3 Risk Factors for Endometriosis in Infertile Women Identified in Study

3 Risk Factors for Endometriosis in Infertile Women Identified in Study

A family history of endometriosis, and a history of pelvic surgery and galactorrhea (spontaneous milk flow from the breast) have all been identified as risk factors for endometriosis diagnosis in infertile women. The results were published in the International Journal of Fertility and Sterility, in a study titled “Evaluation of Risk Factors Associated With Endometriosis in Infertile Women“.

Endometriosis is characterized by the benign proliferation of the endometrium outside the uterus, leading to pelvic pain, painful intercourse, painful periods, and infertility, which affects women’s physical and mental well-being. Approximately 50 percent of infertile women who face surgery are diagnosed with endometriosis, which is often the underlying cause of their infertility. However, little is known about risk factors for endometriosis in these women.

To unravel demographic, personal characteristic, and reproductive variables, as well as contraception and menstruation patterns associated with endometriosis in infertile women, the team analyzed surgical patients retrospectively. The women had been evaluated by laparoscopy between 2011 and 2013 at an infertility institute in Iran. From the 1,282 patients analyzed, 341 were infertile women with endometriosis and 332 were infertile women with a normal pelvis, who were used as controls.

Women with endometriosis did not differ from the comparison group concerning age at first period, type of infertility, duration of infertility, and cigarette smoking habits. Furthermore, investigators did not find any associations between endometriosis and the use of intrauterine devices or exposure to oral contraceptives, as well as abnormalities in the genital tract, pelvic inflammatory disease, or sexual transmitted diseases.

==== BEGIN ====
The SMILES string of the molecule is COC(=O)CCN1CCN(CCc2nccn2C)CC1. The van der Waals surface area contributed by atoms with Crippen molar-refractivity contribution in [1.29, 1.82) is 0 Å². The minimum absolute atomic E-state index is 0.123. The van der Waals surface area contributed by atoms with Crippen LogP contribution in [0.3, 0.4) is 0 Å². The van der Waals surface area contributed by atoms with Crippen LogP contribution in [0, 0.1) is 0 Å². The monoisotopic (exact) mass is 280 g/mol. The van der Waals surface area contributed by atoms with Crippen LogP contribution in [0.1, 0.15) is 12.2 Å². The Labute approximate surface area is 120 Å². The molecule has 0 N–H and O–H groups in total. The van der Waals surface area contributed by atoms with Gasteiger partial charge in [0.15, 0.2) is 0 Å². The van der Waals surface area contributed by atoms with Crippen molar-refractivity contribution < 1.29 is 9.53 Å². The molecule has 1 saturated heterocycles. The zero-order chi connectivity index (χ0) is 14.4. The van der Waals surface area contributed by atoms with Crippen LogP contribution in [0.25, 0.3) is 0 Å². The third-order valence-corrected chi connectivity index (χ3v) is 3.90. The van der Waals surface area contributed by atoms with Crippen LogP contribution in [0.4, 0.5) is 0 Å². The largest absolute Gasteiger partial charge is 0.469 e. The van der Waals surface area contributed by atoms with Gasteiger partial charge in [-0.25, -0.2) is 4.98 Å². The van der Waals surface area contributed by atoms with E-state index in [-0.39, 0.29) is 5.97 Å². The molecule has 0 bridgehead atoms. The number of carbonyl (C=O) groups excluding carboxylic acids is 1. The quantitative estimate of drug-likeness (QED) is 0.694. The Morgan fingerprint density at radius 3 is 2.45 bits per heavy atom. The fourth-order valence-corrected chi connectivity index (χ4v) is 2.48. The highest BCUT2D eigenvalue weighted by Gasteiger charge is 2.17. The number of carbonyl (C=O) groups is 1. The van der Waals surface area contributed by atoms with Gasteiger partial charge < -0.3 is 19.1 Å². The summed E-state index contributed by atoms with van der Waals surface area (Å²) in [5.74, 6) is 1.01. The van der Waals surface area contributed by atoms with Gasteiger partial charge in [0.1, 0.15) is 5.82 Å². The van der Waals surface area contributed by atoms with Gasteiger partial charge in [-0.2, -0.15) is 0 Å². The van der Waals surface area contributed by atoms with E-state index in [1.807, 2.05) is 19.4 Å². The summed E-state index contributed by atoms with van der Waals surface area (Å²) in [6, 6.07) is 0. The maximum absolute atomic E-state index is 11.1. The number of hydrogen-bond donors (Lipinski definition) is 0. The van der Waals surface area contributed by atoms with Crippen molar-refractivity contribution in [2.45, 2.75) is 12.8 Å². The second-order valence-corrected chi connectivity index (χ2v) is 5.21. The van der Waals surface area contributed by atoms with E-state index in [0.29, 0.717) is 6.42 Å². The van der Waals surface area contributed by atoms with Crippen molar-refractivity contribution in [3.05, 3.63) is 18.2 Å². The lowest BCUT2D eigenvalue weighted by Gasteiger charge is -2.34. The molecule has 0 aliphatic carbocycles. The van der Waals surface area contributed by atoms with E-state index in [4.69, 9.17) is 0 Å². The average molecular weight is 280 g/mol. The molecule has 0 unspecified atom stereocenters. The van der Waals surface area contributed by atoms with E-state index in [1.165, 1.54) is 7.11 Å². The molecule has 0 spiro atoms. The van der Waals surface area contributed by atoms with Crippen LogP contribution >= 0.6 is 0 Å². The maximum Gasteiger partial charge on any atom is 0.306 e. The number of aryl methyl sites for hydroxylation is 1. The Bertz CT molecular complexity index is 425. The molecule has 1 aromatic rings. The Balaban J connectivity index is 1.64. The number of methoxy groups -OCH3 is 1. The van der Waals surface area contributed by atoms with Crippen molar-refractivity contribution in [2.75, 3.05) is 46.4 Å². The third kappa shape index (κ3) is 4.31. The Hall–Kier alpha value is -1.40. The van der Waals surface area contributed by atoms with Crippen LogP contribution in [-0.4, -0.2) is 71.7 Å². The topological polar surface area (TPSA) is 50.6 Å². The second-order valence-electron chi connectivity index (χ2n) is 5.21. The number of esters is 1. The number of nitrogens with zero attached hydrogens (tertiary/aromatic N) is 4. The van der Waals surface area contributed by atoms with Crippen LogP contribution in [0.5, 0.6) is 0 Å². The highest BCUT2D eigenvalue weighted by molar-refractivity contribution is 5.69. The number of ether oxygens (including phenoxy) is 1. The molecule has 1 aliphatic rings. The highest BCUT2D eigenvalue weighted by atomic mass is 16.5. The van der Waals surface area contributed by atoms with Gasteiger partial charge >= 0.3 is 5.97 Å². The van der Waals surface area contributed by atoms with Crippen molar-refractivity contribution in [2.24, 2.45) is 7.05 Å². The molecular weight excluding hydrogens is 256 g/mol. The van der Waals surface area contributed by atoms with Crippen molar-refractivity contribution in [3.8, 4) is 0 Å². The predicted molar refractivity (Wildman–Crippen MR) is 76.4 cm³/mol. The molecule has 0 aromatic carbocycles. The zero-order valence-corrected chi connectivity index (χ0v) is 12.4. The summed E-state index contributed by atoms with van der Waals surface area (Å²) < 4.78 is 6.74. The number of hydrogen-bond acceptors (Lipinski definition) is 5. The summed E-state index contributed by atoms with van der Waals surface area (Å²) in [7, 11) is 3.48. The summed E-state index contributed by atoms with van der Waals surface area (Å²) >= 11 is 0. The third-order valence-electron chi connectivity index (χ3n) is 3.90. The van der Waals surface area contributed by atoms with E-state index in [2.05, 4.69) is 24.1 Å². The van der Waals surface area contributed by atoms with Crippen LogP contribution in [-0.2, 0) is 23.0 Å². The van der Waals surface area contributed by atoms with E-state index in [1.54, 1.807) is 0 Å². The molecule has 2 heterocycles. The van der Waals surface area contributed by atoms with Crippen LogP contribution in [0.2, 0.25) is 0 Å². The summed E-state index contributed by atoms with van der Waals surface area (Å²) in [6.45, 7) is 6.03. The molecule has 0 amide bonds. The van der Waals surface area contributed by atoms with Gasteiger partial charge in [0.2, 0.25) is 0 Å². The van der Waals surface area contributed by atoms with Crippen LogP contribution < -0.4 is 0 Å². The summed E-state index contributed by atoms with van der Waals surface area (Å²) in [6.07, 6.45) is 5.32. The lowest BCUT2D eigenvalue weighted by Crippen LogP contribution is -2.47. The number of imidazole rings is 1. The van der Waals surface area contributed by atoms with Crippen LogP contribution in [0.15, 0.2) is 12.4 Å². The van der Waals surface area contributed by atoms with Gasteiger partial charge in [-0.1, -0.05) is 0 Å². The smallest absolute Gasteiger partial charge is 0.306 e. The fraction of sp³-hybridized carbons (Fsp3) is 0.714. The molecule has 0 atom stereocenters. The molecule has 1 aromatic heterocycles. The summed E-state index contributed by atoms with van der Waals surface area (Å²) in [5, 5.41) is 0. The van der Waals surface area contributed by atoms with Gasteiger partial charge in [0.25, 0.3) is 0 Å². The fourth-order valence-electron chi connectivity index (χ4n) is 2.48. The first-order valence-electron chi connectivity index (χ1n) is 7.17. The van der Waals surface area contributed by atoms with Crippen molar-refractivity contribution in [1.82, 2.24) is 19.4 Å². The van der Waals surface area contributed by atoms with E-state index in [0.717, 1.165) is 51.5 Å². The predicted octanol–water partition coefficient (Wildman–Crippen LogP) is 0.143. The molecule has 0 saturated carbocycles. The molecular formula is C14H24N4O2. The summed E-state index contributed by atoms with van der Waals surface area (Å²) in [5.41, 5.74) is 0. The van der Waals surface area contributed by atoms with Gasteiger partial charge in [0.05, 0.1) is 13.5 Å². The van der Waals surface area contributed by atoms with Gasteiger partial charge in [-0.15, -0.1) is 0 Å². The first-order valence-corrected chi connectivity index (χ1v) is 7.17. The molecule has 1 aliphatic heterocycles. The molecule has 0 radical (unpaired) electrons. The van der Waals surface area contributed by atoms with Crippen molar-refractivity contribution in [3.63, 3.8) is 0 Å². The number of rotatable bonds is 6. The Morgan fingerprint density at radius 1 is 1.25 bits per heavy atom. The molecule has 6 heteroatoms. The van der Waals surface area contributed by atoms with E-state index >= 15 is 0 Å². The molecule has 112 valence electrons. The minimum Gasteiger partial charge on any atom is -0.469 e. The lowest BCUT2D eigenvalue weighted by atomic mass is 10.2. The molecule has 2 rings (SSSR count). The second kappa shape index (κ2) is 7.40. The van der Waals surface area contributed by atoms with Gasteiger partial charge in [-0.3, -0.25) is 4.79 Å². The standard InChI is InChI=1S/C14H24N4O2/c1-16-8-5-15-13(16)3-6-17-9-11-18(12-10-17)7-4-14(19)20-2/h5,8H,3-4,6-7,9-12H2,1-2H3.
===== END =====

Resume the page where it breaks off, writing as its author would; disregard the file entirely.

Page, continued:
Significant differences, however, were found concerning the length of menstrual cycles, age, number of pregnancies, and history of abortion. Patients with endometriosis were also found to be more likely to have a family history of endometriosis, history of galactorrhea, and history of pelvic disease.

In a logistic regression model, which may help predict endometriosis diagnosis, the number of pregnancies, family history of endometriosis, history of galactorrhea, history of pelvic surgery, pelvic pain, painful intercourse, painful periods, premenstrual spotting, fatigue and diarrhea were all significantly associated with endometriosis. The number of pregnancies was negatively correlated with endometriosis.

“Due to the high prevalence of endometriosis, consultation in relation to risk factors for endometriosis, will be helpful for early screening, detection and prevention of disease,” the authors concluded.

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